spindizzy: She is too fond of books and it has turned her brain. (Book turned brain)
[personal profile] spindizzy posting in [community profile] ladybusiness
These are from when I was drowning in Hugo reads (so chronologically following from this lot of books not the last installment), which was so stressful – I don't know how the Hugo regulars do this every year! Respect for you all, you do good work.


  1. The Art of Space Travel by Nina Allan [Jump]

  2. The Jewel and Her Lapidary by Fran Wilde [Jump]

  3. Touring With the Alien by Carolyn Ives Gilman [Jump]

  4. The October Daye Series Books 1-3 (Rosemary and Rue, A Local Habitation, and An Artificial Night) by Seanan McGuire [Jump]

  5. Geis: A Matter of Life And Death by Alexis Deacon [Jump]

  6. Paper Girls Volume One by Brian K. Vaughan, Cliff Chiang, and Matthew Wilson [Jump]

  7. Murder Most Unladylike by Robin Stevens [Jump]

  8. Ms Marvel Volume 5 by G. Willow Wilson, Takeshi Miyazawa, Adrian Alphona, and Nico Leon [Jump]

  9. Our Talons Can Crush Galaxies [Jump]




Cover of The Art of Space Travel Cover of The Jewel and her Lapidary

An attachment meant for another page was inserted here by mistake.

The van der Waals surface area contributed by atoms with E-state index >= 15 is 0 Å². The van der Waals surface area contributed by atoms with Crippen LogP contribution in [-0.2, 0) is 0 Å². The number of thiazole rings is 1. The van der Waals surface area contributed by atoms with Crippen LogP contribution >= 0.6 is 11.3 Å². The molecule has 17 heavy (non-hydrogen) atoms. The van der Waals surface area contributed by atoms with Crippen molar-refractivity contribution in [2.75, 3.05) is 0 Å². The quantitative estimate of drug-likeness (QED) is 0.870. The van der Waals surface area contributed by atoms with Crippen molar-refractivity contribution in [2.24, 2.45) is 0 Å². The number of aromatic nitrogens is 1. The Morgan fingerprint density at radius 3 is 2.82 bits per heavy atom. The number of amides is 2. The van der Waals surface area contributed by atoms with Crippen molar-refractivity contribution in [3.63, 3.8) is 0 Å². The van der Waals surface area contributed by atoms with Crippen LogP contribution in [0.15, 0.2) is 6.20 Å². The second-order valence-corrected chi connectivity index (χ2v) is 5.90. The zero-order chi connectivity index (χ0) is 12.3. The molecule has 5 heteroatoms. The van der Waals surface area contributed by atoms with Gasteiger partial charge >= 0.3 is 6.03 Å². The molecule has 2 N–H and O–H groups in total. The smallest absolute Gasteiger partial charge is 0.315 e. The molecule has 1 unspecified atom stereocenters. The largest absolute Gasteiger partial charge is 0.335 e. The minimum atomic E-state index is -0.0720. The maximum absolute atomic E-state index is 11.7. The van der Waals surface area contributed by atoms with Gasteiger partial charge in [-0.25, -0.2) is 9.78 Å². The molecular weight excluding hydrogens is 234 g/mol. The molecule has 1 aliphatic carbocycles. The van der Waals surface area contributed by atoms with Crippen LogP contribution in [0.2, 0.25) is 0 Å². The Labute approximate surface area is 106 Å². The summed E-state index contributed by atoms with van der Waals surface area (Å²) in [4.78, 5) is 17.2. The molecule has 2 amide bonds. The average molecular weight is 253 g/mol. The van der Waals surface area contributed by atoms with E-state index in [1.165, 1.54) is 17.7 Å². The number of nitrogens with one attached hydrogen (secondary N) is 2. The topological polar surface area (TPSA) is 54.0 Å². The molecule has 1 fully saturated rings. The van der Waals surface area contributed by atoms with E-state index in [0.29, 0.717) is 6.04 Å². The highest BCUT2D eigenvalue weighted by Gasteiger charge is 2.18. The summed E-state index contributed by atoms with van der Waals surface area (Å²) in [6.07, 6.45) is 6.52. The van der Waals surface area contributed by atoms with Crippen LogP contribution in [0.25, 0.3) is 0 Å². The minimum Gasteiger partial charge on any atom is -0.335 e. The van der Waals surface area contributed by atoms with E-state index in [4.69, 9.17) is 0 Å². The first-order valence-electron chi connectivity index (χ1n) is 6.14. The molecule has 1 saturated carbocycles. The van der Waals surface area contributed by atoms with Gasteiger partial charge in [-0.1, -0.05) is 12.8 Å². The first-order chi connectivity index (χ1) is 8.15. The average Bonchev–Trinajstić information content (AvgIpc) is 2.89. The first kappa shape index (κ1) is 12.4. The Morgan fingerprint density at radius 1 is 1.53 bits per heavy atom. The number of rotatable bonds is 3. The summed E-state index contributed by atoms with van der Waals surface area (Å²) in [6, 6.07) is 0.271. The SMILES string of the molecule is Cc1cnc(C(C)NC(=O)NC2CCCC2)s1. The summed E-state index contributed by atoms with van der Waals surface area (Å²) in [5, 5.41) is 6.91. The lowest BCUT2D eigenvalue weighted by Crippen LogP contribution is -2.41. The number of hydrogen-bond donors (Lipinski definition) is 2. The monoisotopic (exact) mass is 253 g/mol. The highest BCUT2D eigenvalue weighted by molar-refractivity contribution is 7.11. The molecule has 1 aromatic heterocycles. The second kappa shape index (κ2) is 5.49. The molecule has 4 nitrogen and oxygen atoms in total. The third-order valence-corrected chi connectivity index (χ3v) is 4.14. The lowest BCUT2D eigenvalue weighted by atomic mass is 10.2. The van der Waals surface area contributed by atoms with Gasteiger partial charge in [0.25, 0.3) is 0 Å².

1. The Art of Space Travel by Nina Allan [Top]
This is a very quiet story, about a hotel housekeeper discovering who she is against the background of a manned mission to Mars. The scifi elements are almost in the background, but they're there; the focus is on Emily, the housekeeper, with her relationship to her mother and her detective work to work out who her father could be.

It's so genuinely delightful. It was a lovely story, and the way that Emily has to sift through her mother's scattered and contradictory stories to try to work out where she came from feels really realistic. Plus, even though the story might not necessarily be about either of the missions to Mars, it's still circling around them and I really like that.